Basic Geografting, 101: Unicorn Horn
First, a disclaimer- The results from this method contain polygons from Genesis. There are special rules, I believe, on being able to distribute Geographs that contain these polys. I don’t fully know what those rules are, so I consider things made by the method describe here as “for personal use only”. Since I can’t find the thread that explained the legalities- hopefully someone else can fill in the blanks. This is meant to just be a starting point and a “play with this” tut, for better details, I recommend waiting till the geograft tutorial ( I believe by Blondie9999) hits the Daz store.
Found an alternate Tut on this, also, that is worth checking out.. More detailed, and great source:
http://forumarchive.daz3d.com/viewtopic.php?t=184183&postdays=0&postorder=asc&start=0 [Tutorial] Starting out with Geo-Grafting
I’m going to skip most of the modeling aspect for this with just a fast little overview- first, create the accessory that you will want to geograft to Genesis. Bunny ears, mertail, antennae, whatever it is. I will be assuming you know the basics of your modeling program, and how to extract, combine, and merge pieces of your model. You will want a obj of Genesis at base resolution to use in your modeler, also, since we we doing everything at the base resolution through this. I’ll be using Hexagon (free from Daz) as my modeling program here.
Ok, load up the accessory, and the base resolution Genesis figure. Move the accessory to where you’re going to want it to be on Genesis, so that you can see what faces it touches and where it covers. Now we be working on the Genesis figure itself, selecting the faces we will need to copy in order to create the Geograft ring.
In image #1, (note, I colored these areas just to make it easier to explain) the pink boxes are the faces on Genesis where the object itself will be touching. The blue boxes outside of those are the “ring” I’ve refered too. This is a border of Genesis native polygon faces that can not be altered, as far as I’ve seen in doing this. Even moving an inside vertex on those faces will make it so the Geografting fails. They can not be smoothed, sub-divided or anything..so careful with the blue border faces. Copy the Ring and the faces inside of it (in Hexagon,select the faces and press ctrl+c, then crtl+V). Delete the rest of the head, it’s not needed here anymore. Connect the horn in the middle of those ring, again careful not to alter the border- For ease, I’m just using the pink faces to connect in this example. Normally I would delete the inside of the ring, and carefully connect new faces to the existing verts of the ring.
Once you have your accessory (horn, ears, wings, whatever) attached inside the ring, and you are satisfied with how it looks, save the project out as an object file and move into Daz|Studio.
In Daz Studio: Set your Genesis figure to the Base Resolution (Parameters, General, Resolution Level) and then open up your Polygon Group Editor tool.
Import the Obj you made for the Geograft. Use the transfer utility to make it into a conforming figure for Genesis, but do not fit it to Genesis just yet.Just transform it, and leave it unfit. I also switch my camera to Solid Wireframe, to be able to see the faces better.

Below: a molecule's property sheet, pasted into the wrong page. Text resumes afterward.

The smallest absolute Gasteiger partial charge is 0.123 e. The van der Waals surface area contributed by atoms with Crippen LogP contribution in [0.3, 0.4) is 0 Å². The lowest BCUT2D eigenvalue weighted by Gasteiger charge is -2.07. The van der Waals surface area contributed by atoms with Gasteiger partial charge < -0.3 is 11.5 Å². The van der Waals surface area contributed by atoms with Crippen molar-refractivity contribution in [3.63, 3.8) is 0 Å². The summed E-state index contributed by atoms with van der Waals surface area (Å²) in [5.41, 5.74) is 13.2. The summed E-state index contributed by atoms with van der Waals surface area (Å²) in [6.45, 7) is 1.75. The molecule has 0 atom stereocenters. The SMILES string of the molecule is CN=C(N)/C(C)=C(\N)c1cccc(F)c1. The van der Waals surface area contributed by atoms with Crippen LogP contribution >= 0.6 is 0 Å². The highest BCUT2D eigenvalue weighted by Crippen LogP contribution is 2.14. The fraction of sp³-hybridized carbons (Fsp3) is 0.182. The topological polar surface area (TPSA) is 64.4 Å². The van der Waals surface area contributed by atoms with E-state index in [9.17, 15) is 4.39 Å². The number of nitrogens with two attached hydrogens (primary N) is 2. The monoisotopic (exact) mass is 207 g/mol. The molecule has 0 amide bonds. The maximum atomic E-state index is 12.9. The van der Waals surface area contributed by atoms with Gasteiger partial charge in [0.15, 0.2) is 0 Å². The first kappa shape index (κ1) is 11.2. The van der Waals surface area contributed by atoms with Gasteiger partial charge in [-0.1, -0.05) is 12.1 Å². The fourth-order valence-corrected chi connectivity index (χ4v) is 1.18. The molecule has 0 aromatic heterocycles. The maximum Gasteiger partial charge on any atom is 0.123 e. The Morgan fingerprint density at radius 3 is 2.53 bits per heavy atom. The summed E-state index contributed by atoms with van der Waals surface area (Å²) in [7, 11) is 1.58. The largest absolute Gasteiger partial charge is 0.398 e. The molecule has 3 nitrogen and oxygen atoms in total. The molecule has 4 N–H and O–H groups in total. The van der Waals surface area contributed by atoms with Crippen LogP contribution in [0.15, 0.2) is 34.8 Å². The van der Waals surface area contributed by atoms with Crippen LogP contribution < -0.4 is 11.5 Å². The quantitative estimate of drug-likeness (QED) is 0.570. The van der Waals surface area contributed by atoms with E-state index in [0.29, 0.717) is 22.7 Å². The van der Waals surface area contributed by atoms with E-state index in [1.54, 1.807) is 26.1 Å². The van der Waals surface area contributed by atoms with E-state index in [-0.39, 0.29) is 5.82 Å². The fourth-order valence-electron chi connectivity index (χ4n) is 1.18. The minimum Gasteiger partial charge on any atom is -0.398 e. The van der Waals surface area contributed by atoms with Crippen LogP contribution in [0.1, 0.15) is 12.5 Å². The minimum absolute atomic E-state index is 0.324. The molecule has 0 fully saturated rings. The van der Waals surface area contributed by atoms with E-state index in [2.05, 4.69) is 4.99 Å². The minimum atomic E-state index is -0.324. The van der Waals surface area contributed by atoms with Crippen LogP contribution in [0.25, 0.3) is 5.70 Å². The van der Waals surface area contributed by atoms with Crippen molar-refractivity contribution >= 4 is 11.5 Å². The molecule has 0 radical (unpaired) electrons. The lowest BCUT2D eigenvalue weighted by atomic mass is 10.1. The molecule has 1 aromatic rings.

Image 2: The Geograft item is in blue. Note how the faces of the ring are identical to the face on Genesis. This is important. Now you will hide the Geograft object, and select the ring faces on the Genesis object itself. When you select a face in the Polygon Group Editor, it will turn yellow. Use Ctrl+lft mouse to select multiple faces, and Alt+left-click to remove faces from the selection if you mess up.
Right click these faces, and choose: Polygon Assignment, Set Graph Faces for fitted Figure. In the pop up, choose your new item.
Image 3: With the polygon editor again, choose the rest of the faces inside the ring, right click, and choose Polygon Assignment. This time choose “Set autohide faces for fitted figure”
Basically, the first thing you set up here was the defining the ring, and telling Daz that, ‘when this figure is loaded, these faces will be replaced’. The second thing you just did was tell Daz that when this figure is loaded, ‘these faces should disappear.’
Leave the polygon Group Editor, and fit your new Geograft to Genesis. (Parameters, fit to). The faces below it should disappear, and be a hole when the geograft is hidden from view, and when you change Genesis back to High Res now, the geograft should change right along with it.
Save the Geograft out as a Support Asset, Figure or Prop, and you are done. Poke around, find others ways to do this, but just have fun.
Some of this may not be too clear..I’m running on an hours sleep :D
Bonus tip? : You sometimes lose your material/Surface zones when working in Hexagon. If you keep the copied Genesis face’s surface area/Material named what it originally was (IE, 1_SkinFace) and are careful to keep that little portions UV intact, you can then apply your figures mat pose to that section of the new Geograft, to make it blend in with the skin textures on your figure. Hopefully that makes sense to texture creators.